13 September 2015


Your weekly Dose of Spurgeon
The PyroManiacs devote some space each weekend to highlights from the lifetime of works from the Prince of Preachers, Charles Haddon Spurgeon.  The following excerpt is from The Gospel of the Kingdom, page 22, Pilgrim Publications.
"Blessed are they which do hunger and thirst after righteousness: for they shall be filled." Matthew 5:6

They are not full of their own righteousness, but long for more and more of that which comes from above. They pine to be right themselves both with God and man, and they long to see righteousness have the upper hand all the world over.

Such is their longing for goodness, that it would seem as if both the appetites of “hunger and thirst” were concentrated in their one passion for righteousness. Where God works such an insatiable desire, we may be quite sure that he will satisfy it; yea, fill it to the brim.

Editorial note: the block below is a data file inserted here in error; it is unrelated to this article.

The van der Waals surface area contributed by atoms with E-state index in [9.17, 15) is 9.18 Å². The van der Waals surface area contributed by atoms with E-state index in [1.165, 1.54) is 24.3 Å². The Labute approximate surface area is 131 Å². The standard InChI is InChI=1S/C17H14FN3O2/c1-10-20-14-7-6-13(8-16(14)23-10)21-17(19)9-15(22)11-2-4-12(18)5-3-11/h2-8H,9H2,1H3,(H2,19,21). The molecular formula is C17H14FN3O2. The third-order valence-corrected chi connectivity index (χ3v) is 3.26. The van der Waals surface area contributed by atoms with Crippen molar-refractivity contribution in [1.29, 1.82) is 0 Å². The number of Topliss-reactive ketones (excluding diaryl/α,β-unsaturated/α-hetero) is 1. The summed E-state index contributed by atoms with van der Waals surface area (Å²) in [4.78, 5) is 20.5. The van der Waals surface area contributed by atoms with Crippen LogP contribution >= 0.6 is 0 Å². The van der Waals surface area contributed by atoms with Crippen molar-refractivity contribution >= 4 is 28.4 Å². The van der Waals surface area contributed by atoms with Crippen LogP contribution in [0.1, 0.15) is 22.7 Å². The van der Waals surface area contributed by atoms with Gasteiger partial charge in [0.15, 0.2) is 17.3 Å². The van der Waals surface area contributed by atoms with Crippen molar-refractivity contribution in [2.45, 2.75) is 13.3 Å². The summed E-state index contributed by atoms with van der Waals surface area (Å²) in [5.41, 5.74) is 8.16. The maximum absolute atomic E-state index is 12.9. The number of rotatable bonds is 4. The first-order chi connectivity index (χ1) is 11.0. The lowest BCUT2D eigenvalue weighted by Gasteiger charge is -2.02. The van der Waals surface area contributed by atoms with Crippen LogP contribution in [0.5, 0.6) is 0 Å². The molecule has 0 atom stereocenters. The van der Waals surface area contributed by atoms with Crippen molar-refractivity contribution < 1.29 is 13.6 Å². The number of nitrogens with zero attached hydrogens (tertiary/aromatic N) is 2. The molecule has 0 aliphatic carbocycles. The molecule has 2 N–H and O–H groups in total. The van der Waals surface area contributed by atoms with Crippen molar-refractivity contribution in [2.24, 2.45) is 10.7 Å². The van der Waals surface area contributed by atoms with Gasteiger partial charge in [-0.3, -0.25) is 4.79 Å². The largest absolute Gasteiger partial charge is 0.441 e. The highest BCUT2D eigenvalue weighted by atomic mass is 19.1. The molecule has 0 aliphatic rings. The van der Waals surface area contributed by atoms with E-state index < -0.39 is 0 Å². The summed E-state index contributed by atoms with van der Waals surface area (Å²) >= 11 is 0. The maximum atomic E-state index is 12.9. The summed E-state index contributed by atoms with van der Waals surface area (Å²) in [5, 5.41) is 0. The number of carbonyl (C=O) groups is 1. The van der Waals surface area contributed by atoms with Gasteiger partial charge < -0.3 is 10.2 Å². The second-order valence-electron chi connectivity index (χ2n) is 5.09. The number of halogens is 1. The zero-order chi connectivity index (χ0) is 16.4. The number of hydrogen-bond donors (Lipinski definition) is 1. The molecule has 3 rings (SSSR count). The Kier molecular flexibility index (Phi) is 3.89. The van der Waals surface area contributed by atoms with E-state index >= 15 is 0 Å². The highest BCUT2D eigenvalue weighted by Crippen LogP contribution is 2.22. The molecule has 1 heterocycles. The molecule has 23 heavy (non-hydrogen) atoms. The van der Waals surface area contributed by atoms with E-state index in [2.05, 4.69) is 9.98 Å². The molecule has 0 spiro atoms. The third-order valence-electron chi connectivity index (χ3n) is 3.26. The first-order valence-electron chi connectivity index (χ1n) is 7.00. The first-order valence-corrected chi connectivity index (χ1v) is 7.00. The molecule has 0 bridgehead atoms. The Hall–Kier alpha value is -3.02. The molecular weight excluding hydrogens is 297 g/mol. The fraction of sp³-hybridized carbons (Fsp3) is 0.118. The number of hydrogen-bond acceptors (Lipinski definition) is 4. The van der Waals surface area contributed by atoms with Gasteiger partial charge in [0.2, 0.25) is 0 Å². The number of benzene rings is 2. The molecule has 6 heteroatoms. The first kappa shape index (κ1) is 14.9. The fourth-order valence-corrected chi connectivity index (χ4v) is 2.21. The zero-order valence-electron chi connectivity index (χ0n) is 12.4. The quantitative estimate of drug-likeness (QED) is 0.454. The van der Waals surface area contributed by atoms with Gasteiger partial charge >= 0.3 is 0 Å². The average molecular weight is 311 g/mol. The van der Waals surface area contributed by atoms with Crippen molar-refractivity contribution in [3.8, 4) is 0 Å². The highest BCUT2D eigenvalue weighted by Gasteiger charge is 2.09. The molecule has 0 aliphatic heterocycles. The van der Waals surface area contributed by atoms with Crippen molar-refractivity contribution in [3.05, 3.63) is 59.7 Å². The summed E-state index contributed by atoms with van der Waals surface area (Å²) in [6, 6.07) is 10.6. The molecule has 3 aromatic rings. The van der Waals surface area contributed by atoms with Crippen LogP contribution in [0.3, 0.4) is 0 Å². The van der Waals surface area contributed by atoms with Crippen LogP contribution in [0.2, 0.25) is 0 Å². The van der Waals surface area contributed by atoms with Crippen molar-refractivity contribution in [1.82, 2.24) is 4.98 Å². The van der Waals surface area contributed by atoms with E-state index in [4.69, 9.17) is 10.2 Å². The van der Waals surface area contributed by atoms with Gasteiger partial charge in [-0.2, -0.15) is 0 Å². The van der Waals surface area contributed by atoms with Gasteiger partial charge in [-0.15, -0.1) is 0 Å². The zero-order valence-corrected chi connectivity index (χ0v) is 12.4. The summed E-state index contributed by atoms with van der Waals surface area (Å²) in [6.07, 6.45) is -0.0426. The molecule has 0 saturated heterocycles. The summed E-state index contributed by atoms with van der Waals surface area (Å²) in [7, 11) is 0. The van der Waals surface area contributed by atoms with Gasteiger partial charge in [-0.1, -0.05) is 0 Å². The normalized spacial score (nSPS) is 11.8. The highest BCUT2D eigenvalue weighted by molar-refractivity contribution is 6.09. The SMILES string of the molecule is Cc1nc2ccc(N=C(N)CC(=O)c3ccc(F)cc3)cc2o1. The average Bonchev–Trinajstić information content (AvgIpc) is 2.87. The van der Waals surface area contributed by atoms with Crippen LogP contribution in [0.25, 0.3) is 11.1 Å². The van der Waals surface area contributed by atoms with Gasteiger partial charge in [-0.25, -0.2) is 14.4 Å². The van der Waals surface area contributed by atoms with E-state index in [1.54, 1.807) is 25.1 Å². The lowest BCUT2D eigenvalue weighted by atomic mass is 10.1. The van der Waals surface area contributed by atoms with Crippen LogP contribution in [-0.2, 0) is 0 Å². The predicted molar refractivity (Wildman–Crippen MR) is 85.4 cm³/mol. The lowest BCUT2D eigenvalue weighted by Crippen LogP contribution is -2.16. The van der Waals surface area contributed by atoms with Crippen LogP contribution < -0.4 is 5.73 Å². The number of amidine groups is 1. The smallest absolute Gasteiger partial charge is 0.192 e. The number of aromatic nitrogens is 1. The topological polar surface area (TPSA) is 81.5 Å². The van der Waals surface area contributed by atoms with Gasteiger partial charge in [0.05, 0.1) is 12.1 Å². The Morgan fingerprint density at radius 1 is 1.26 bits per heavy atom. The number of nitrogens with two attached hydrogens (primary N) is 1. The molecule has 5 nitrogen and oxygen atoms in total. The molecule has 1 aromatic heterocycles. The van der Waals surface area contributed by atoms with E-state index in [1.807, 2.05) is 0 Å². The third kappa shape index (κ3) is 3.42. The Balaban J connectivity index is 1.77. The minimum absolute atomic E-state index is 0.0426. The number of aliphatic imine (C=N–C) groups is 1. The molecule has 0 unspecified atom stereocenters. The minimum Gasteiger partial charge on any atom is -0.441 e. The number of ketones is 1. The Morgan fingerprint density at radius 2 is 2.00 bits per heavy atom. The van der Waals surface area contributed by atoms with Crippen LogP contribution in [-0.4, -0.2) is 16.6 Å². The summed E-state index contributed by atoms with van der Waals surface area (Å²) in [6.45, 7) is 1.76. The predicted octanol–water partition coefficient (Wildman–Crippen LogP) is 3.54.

In contemplating the righteousness of God, the righteousness of Christ, and the victory of righteousness in the latter days, we are more than filled. In the world to come the satisfaction of the “man of desires” will be complete.

Nothing here below can fill an immortal soul; and since it is written, “They shall be filled,” we look forward with joyful confidence to a heaven of holiness with which we shall be satisfied eternally.

10 September 2015

The "Democratic Causality Myth"

by Dan Phillips